World’s Only Civilian Harrier Debuts at Virginia Air Show
Art Nalls makes a pass over Culpeper Regional Airport.
The Sea Harrier hovers at 100 ft AGL.
Nalls grins widely following the flight.
October 15, 2008 — The world’s first - and only - civilian-owned Harrier jump jet made a flawless debut performance on Saturday, October 11, at the 9th annual Culpeper Air Fest in Virginia. Art Nalls, EAA and Warbirds of America member, acquired the Sea Harrier FA/2 from Britain’s Royal Navy in 2005 and has spent the last three years getting it back into flying shape. His 12-minute demonstration flight closed the air show and included several high-speed passes (one clocked at 537-kts) and the Harrier’s trademark hovering exhibition at about 100 feet AGL.
A retired Marine Lt. Col pilot with more than 1,400 hours flying the Harrier AV8-A and B models, Nalls said the first public flight went about as planned. “Considering that was the third time I’ve done it in 16 years, I was pretty pleased with it,” he said.
So what does it feel like to be the only person in the world to own and fly such a magnificent aircraft? Nalls explained that following the handful of flights made in the aircraft prior to the air show had him grinning from ear to ear. After landing at Culpeper, however, that grin turned to laughter.
“Uncontrollable laughter,” he said. “I even woke up in the middle of the night that night laughing. My wife said, ‘Will you quit that laughing and go to sleep!’ And I’m still laughing.” Nalls’ crew, responsible for getting the airplane into flying shape, felt like crying for joy, he said.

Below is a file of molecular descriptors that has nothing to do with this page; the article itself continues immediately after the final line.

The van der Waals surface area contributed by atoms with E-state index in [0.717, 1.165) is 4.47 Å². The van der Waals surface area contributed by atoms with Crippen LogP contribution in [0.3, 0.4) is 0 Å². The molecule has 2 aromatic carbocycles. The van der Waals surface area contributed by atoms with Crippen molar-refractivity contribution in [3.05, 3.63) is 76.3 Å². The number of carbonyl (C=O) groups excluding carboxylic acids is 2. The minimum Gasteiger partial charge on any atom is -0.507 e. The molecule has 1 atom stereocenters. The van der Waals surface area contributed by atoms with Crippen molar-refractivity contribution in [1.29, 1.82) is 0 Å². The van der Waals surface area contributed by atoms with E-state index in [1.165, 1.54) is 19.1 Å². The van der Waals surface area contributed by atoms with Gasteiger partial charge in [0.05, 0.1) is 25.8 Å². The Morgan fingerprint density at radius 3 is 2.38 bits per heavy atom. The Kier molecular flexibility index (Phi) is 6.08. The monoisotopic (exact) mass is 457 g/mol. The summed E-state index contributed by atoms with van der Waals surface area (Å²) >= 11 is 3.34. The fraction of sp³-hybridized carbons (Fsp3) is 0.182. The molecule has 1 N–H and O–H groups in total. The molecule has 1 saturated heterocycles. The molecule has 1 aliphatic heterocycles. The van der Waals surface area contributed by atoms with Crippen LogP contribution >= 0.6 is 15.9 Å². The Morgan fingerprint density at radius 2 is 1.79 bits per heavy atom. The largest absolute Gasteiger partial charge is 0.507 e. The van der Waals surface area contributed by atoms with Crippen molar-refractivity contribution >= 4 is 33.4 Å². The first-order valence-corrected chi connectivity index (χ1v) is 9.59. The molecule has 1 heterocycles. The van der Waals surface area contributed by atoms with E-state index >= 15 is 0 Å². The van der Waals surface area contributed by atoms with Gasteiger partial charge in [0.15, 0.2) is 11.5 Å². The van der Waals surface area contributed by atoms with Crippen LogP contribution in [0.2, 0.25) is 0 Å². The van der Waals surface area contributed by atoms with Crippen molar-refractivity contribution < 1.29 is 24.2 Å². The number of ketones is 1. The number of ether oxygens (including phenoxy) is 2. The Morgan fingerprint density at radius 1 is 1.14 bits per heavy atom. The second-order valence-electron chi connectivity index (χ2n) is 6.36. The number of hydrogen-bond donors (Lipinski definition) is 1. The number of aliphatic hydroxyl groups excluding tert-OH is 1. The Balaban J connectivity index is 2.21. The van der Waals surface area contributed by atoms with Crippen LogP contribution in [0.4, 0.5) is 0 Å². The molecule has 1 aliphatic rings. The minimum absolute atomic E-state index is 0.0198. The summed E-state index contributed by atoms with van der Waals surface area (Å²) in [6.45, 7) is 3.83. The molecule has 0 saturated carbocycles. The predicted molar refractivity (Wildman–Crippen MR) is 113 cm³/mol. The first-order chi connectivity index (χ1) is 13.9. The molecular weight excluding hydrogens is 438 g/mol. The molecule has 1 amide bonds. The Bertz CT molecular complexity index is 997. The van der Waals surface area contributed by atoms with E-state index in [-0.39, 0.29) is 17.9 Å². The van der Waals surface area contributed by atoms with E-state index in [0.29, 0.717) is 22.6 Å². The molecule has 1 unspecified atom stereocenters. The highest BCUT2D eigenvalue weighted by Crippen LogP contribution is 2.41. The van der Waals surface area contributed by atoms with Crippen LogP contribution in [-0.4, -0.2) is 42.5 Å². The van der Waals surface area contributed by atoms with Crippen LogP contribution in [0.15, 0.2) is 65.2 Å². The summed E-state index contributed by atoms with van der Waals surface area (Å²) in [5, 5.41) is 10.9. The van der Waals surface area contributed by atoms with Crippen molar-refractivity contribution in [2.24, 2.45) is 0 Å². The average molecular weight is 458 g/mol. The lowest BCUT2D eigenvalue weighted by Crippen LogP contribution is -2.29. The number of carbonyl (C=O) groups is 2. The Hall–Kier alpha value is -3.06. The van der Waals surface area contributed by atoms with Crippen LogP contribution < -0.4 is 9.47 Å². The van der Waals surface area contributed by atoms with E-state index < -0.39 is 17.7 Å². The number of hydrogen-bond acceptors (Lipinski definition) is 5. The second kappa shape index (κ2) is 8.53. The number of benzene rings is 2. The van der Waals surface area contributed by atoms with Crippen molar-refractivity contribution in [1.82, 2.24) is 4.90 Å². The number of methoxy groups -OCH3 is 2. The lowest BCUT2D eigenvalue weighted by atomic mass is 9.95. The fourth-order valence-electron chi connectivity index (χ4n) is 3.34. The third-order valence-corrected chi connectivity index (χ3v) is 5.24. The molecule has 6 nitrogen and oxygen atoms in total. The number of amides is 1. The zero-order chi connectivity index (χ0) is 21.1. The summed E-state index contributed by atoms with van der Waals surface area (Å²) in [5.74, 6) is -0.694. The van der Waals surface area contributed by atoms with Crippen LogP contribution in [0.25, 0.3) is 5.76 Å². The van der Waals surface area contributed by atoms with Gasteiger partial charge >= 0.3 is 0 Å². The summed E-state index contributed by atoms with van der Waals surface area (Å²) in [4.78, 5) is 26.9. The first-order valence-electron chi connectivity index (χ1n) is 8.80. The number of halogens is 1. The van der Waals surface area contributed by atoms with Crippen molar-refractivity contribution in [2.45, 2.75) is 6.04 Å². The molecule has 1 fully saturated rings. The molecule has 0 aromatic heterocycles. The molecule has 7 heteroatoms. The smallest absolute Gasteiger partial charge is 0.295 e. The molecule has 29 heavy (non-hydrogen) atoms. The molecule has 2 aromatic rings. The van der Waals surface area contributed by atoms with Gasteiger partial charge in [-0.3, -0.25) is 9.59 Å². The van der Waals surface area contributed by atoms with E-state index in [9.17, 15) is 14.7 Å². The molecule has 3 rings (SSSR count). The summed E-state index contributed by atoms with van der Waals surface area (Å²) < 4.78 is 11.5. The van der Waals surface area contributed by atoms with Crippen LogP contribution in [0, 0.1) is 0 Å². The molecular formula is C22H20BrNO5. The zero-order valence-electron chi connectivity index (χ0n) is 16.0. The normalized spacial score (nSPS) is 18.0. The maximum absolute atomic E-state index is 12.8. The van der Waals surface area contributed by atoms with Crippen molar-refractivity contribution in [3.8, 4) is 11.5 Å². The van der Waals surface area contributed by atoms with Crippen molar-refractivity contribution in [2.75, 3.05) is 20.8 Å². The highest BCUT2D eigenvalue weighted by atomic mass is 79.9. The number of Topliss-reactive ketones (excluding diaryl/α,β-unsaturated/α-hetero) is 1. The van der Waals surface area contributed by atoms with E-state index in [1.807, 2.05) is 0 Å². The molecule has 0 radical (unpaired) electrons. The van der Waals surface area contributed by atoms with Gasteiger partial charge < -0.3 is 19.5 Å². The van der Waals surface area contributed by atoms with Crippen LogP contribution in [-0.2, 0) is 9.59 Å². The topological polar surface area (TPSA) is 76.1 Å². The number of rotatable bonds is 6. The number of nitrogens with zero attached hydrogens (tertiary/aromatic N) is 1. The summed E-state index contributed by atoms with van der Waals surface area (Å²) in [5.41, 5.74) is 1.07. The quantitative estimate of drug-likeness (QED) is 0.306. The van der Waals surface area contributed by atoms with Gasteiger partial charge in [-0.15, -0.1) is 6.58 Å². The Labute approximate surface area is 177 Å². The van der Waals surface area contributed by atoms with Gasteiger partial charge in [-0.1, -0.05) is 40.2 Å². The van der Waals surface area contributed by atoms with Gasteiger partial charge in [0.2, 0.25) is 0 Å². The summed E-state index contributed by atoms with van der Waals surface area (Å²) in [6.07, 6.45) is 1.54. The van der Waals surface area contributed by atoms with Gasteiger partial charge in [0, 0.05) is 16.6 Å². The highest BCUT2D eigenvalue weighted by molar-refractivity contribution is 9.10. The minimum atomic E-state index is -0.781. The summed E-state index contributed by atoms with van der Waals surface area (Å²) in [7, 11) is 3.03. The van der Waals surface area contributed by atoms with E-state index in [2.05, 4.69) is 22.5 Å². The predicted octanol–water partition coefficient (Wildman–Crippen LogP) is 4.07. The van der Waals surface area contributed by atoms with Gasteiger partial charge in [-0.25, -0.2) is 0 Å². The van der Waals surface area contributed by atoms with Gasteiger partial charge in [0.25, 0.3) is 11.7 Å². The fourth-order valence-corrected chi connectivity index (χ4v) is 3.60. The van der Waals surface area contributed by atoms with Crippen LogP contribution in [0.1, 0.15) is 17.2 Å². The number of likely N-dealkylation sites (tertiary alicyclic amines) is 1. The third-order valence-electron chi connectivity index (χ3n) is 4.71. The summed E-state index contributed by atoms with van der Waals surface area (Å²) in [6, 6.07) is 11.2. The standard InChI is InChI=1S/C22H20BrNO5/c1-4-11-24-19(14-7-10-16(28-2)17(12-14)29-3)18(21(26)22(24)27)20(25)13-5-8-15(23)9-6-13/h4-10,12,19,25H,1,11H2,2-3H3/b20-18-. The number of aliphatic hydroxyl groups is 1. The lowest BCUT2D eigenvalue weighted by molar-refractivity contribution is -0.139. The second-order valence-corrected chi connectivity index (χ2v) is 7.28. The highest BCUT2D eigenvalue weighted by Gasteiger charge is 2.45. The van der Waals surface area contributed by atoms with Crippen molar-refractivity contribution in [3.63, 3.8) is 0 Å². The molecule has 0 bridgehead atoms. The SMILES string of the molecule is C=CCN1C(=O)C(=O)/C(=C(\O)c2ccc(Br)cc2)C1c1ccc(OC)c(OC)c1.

Thanks in large part to the Harrier, Air Fest drew more than 4,000 people, the most ever in its nine years according to Culpeper Regional Airport (CRJ) officials. “The airport was extremely pleased with the event,” Nalls noted. “They have never had crowds that big.” A Marine stationed at Pensacola, Florida, even drove 14 hours to see Nalls fly.
Compared to the Harriers he flew in the military, Nalls feels his FA/2 flies better than the A-model. “The A was more of a manual airplane – you had to fly it,” he said, equating it to driving a stick shift, whereas the B model was like an automatic.
He described his airplane as extremely responsive, extremely nimble, and an absolute pleasure to fly. It is a thirsty bird, though, consuming fuel at the rate of a gallon every two seconds while hovering.
Nalls is actively seeking sponsorships so he can perform at other events, including EAA AirVenture Oshkosh. “I would love to come to Oshkosh next year,” he said. “We guarantee you zero air speed at 100 feet ... and zero concession sales when the Harrier is flying.”
As those who’ve seen a Harrier fly can attest to that; everything and everyone literally stops, and all eyes look skyward.
See a video of the Harrier’s flight at Culpeper Air Fest at www.airshowbuzz.com/videos/view.php?v=a412fa65